So You Want a Pet...
Babies, houses, pets... they seem to go together. Deep in our minds (OK, sometimes not so deep) we all have an image of family—so often that image involves a tumbling ball of kids and animals, cavorting sweetly on the green grass lawn. Is this your dream? A house filled with laughter, furry creatures, and children?
This longing for a complete family—including domestic animals (the hunting hound sleeping by the fire)—sometimes blinds us to the cruel reality that pet and babies are like oil and water, each wonderful, but not always great at blending.
Now, I'm a pet lover, a cat lover, a dog adorer—I'm not saying don't have pets, just time them. I've come to this conclusion after experiences of my own (and we don't even have a tender baby in the house!) About a year ago, my hormones finally got the best of me ("Next time I start making noises for another baby, get me a dog, will you?" I told my husband long ago). Enter Mollie, an 8-week-old Labrador shepherd also known as a mutt, a pound special, an all-American blenderization, a mixed-breed, a little six-pound sleepy wonder. Cute? You've never seen so cute.
Then Mollie got bigger. And bigger. And then she began to bite. We're not talking serious damage here, but her teething was so extreme that it drove us to puppy training classes where I grimly showed my shredded arms and wondered what kind of bestial fiend I was exposing my only daughter to. Then my daughter Annie showed the class her shredded legs, and my reputation was toast. Burnt toast.
Of course, "mouthy" puppies grow out of it, if trained correctly, and the only time Mollie attacks my feet now is when I'm on a business call. Every afternoon, Annie runs into the house, flops on the floor, and the dog licks her face, both of them completely gentle and trusting. But it took a year to get here. For quite a few months, Annie's progress around the house was impeded wherever she had to actually touch wood planks or carpet instead of hopping from chair to couch to cabinet to avoid the puppy.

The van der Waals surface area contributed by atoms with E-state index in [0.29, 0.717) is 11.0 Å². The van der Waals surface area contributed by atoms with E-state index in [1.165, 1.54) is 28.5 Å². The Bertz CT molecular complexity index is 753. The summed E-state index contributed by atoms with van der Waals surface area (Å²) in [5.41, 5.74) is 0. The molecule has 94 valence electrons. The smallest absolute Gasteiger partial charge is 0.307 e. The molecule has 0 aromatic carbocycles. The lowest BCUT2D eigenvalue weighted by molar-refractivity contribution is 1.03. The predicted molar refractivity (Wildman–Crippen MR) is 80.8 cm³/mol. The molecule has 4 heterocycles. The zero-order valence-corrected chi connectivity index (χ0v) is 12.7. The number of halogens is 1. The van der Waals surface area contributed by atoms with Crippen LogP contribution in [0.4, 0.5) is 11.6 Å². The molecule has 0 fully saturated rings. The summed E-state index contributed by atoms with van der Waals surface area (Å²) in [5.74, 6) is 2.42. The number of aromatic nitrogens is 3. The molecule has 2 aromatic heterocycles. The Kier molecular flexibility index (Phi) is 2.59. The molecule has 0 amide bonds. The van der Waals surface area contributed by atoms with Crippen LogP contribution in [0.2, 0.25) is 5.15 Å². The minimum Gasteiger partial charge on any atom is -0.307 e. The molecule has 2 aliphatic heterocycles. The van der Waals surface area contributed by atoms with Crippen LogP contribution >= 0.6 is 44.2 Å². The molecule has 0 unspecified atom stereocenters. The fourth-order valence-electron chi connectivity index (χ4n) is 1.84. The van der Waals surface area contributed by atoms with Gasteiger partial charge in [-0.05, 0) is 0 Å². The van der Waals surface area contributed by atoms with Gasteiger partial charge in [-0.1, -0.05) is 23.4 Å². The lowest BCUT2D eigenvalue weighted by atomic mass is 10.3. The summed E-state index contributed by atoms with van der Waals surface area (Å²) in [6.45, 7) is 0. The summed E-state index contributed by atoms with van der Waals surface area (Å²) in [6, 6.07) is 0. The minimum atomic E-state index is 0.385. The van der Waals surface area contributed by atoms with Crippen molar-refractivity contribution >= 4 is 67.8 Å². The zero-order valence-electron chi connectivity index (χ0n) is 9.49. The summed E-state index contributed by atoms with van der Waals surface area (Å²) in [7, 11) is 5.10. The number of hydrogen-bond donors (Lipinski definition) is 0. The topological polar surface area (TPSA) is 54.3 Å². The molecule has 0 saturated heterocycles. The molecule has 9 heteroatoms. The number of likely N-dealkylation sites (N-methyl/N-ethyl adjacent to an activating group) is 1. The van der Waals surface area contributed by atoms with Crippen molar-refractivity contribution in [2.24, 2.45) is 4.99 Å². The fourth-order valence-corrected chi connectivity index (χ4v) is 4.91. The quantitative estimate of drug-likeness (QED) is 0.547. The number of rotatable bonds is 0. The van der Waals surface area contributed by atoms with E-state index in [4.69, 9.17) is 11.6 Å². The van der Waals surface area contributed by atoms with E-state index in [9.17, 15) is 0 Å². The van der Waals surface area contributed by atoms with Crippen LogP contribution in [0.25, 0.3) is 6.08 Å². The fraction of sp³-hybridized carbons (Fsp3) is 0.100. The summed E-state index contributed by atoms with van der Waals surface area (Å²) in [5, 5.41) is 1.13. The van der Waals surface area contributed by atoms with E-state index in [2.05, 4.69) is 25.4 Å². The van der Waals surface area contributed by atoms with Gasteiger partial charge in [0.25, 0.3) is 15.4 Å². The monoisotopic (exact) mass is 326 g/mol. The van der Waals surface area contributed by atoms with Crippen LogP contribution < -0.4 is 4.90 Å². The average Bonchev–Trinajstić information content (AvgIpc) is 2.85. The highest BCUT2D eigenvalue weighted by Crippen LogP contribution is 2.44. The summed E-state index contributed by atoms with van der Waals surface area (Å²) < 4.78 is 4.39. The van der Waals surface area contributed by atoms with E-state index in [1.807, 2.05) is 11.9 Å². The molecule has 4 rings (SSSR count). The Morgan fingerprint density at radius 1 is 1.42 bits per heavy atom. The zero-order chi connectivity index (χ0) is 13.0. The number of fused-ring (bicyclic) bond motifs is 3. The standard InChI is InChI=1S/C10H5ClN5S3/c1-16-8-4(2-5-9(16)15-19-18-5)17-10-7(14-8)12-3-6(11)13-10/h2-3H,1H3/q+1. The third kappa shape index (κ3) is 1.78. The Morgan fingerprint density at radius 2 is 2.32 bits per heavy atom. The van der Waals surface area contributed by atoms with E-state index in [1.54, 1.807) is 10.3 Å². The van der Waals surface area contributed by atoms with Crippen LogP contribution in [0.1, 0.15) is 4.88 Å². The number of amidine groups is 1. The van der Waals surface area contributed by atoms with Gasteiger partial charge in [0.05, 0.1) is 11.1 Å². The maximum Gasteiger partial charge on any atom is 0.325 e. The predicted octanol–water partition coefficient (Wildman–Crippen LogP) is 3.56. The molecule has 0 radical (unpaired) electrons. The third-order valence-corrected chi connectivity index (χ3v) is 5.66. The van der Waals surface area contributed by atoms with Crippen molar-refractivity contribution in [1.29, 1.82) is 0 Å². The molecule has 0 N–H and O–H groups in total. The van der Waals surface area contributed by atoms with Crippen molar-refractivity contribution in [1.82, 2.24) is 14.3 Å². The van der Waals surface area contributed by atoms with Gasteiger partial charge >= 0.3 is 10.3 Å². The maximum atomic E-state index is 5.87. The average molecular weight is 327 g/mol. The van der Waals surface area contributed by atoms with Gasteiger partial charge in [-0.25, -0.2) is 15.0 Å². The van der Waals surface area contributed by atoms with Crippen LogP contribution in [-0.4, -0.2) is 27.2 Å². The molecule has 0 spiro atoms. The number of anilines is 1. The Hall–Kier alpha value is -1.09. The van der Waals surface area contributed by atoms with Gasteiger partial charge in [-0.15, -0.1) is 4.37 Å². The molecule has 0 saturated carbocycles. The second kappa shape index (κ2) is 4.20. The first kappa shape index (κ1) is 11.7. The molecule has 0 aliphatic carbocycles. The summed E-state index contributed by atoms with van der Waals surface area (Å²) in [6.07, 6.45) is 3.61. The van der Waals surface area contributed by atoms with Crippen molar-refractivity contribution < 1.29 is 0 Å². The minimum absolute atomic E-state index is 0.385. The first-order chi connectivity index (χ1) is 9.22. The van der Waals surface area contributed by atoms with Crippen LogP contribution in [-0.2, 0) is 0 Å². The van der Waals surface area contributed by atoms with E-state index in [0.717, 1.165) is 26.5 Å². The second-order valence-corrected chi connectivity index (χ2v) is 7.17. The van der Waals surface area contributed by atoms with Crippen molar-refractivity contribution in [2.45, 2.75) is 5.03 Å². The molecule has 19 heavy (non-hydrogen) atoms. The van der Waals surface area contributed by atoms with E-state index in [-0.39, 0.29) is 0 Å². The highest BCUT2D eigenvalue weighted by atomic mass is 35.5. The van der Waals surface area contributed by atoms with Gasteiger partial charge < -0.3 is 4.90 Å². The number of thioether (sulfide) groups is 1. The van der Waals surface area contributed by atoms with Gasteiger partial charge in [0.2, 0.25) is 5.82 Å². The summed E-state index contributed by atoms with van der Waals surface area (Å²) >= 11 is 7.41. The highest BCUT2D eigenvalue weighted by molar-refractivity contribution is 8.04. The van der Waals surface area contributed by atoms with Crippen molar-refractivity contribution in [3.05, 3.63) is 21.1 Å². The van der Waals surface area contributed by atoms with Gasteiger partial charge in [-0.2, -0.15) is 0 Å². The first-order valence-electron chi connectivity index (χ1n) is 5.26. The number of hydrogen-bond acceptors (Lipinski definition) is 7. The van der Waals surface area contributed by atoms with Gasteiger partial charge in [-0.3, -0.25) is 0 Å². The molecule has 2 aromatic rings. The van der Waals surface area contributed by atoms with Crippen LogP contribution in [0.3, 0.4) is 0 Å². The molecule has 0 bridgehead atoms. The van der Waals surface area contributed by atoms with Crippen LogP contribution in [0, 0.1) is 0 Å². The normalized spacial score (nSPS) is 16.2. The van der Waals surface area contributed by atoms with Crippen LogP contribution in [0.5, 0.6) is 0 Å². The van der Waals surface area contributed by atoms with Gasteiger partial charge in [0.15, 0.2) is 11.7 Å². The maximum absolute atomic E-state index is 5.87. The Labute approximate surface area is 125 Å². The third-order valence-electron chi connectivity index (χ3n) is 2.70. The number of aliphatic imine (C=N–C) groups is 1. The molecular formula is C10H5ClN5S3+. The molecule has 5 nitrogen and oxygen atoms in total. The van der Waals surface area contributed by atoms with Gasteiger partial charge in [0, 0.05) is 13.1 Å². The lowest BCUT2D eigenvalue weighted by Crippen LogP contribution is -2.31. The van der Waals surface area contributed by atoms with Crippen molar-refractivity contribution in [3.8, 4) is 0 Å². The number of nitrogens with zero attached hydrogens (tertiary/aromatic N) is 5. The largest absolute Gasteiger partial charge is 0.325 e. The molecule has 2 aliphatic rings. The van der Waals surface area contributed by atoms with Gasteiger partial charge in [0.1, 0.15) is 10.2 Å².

While Annie spent months hiding from the puppy's sharp teeth, I thanked my lucky stars that I hadn't gotten a dog when Annie was a baby. And I started thinking about pets and babies in general. Both dogs and cats can be loving or ignoring of babies. But it is a risk. Think of the worst-case scenarios: cute little furry kittens with big eyes and razor sharp claws that can take out the eye of an infant. Grown dogs, who might be tolerant of a few tail pulls but might rebel and snap the nose off a curious toddler who pokes that pencil a little too far up the dog's nose. Hamsters that nip. Birds that peck.
I know, from experience and from all those books and movies, that animals and children can be an amazing combination. Loyal, friendly, loving to each other. But that's kids. When your baby is a baby, stay out of that pet store, don't even walk into that animal shelter! And by all means, stay away from those cages in front of the supermarket that the local humane society haul out every weekend filled with needy, sweetie, animals. Wait, I tell you, wait! Puppies and kittens and bunnies and babies do not mix.